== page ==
When discussing issues, make "I" statements: "I feel
overwhelmed; I need to know that I'm not in this alone." Avoid the
word "you," as in "You don't know how hard it is for me." Such
statements "often sound accusatory and make the other person feel
attacked," says Kathleen Galvin, a communications professor at
Northwestern University who has a special interest in family
Explain what you need from your spouse in terms of support, then
offer some practical suggestions. For example: "I really need to
get a good night's sleep. If you could take the 2 a.m. feeding
Friday night when you don't have to get up for work the next
morning, that would really help." Or "I know you don't mind
vacuuming; it would be great if you would take that over." Give
your spouse a chance to respond to your request, and be open to any
ideas he or she might have to improve the situation.
n Allow your spouse time to unwind. If you are the primary
caregiver for your child, let your mate have a few minutes to
unwind after he or she comes home at night. "Don't jump on him the
minute he walks in the door, demanding he take the child so you can
have a break," says David Krauss, a psychologist in Cleveland,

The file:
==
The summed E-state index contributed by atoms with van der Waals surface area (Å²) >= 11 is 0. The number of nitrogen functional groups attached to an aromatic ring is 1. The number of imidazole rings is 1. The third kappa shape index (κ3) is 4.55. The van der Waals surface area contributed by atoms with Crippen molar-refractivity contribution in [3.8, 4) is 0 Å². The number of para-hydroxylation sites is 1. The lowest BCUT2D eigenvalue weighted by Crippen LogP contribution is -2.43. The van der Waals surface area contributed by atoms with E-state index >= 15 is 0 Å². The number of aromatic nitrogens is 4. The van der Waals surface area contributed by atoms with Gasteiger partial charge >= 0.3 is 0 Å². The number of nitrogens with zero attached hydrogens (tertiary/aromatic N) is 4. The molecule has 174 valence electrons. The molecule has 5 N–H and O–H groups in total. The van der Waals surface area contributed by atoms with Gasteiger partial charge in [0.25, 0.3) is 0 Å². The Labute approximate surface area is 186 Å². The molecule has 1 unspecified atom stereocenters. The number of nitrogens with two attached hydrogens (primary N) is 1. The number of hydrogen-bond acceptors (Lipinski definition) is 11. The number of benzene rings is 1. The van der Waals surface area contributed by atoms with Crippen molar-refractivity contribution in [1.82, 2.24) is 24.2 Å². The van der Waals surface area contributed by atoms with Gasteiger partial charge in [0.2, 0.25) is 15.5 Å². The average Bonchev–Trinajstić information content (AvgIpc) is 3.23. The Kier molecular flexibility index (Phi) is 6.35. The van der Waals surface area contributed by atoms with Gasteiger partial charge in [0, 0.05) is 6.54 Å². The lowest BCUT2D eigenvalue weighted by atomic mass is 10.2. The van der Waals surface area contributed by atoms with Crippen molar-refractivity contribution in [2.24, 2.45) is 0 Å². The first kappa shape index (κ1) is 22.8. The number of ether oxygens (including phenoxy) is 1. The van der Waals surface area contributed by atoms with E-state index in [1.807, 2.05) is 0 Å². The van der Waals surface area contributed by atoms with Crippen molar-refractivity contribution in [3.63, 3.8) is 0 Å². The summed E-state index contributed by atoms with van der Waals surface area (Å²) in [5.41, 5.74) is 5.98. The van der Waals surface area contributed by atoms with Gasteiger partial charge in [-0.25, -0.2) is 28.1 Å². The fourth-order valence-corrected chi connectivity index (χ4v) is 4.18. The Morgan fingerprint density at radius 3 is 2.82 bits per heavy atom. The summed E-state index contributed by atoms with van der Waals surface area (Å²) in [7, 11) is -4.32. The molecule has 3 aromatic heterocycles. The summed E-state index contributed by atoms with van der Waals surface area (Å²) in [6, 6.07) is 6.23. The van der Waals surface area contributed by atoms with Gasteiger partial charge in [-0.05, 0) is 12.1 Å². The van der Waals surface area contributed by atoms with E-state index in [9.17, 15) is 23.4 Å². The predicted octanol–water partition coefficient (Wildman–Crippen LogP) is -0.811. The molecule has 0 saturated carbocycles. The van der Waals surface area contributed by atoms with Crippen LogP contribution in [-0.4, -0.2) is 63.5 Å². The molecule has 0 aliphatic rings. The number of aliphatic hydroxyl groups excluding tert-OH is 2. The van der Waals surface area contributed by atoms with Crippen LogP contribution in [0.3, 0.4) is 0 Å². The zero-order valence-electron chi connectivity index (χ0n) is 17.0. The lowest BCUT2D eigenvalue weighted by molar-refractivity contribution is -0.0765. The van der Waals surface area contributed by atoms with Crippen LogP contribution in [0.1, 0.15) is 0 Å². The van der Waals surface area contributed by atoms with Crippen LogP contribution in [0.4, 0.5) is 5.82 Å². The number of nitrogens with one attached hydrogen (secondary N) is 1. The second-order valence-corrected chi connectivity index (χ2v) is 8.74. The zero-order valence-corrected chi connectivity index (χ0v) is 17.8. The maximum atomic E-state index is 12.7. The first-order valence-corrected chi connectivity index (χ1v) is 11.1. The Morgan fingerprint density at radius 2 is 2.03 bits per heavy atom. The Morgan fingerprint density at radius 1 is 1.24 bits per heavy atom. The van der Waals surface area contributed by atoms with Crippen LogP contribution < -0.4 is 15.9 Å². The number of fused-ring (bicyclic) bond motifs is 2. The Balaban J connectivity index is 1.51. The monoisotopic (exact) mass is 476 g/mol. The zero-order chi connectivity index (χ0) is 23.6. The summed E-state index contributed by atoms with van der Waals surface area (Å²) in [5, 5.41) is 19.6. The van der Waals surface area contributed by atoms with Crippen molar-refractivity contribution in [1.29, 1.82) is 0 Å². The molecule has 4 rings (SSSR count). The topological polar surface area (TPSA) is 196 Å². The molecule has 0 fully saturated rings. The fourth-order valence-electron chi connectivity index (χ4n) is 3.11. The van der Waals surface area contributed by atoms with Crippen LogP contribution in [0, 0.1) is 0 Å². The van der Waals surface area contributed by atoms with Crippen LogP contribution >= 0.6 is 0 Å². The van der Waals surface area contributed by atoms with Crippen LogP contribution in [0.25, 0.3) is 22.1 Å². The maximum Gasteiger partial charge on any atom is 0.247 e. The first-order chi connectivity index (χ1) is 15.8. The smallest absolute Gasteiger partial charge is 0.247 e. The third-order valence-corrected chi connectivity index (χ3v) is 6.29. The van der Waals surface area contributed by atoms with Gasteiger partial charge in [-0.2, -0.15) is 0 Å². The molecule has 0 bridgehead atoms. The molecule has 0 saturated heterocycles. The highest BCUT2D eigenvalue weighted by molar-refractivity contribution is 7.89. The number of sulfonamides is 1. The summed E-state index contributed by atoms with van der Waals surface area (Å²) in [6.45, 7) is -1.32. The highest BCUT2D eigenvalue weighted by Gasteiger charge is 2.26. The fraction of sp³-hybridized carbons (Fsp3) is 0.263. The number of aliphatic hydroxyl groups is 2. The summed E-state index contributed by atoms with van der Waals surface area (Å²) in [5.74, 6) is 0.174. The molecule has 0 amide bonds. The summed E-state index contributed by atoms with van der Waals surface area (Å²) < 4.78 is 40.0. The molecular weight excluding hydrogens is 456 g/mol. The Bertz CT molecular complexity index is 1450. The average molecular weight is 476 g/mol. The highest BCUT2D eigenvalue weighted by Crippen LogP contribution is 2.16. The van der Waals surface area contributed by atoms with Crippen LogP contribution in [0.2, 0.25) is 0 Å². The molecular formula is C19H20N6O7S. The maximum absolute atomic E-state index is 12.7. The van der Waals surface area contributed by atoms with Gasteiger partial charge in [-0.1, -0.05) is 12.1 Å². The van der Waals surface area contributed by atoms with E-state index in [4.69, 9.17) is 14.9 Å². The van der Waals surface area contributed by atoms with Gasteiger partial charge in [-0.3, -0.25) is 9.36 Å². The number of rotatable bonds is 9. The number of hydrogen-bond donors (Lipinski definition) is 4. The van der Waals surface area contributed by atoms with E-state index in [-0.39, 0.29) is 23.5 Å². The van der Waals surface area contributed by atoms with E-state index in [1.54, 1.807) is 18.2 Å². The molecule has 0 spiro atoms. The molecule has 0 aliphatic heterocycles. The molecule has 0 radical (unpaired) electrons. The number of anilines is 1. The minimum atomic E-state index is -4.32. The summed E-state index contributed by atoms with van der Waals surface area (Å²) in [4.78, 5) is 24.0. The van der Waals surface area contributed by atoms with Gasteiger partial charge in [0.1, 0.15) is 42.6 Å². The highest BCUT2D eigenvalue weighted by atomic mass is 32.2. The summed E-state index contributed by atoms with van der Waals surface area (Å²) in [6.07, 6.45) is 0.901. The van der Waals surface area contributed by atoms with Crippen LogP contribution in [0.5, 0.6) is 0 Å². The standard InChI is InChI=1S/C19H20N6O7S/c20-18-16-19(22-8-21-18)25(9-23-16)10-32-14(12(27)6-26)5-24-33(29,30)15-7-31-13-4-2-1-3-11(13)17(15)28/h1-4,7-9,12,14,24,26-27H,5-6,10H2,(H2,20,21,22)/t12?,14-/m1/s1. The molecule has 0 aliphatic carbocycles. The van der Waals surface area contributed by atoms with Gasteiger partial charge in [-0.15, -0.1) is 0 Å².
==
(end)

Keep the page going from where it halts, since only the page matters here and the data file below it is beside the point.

Ohio, specializing in transition to parenthood. "Give your husband
[or wife] 20 to 30 minutes as a transition period so that he can
change clothes, look at the mail and gather his thoughts." Once
Dad's had time to unwind, it's Mom's turn to relax for a half hour
or so. Even a short break can be enough to feel rejuvenated and
ready to handle the rest of the evening.
n Establish a support group. Get to know other new parents so
you can support one another. Talking with other first-time moms and
dads who are facing the same challenges will take away some of the
tension you and your spouse may be feeling. According to Galvin,
"It can be a tremendous relief to discover lots of people are
bumping up against a lot of the same issues and managing okay."
Of course, the key to receiving or giving support is to be
constructive. Don't talk to other moms to gripe, complain or tear
your husband down. Focus on exploring solutions.
n Be flexible. Don't frustrate yourself by establishing a fixed
schedule or ironclad division of chores. This may have worked in
pre-baby days, but much of what takes place in your house over the
next few years will be beyond your control. "Be willing to pitch in
wherever necessary," Krauss says. "Learn to see responsibilities at
home as ours rather than categorize certain jobs as hers and other
tasks as his."
n Show appreciation. Keep in mind that a lot of what your spouse
does, whether at home or at work, is undertaken with an eye toward
lightening your load and creating more family time. Look past the
streaks on the windows he just washed or the spots she might have
missed while scrubbing floors. Look at your spouse's good
intentions and let him or her know you appreciate how much effort
went into easing your workload. Put a note in his briefcase to say
how much you appreciate him. Send her flowers with a note attached
saying you think she's wonderful. Small gestures go a long way in
showing your appreciation.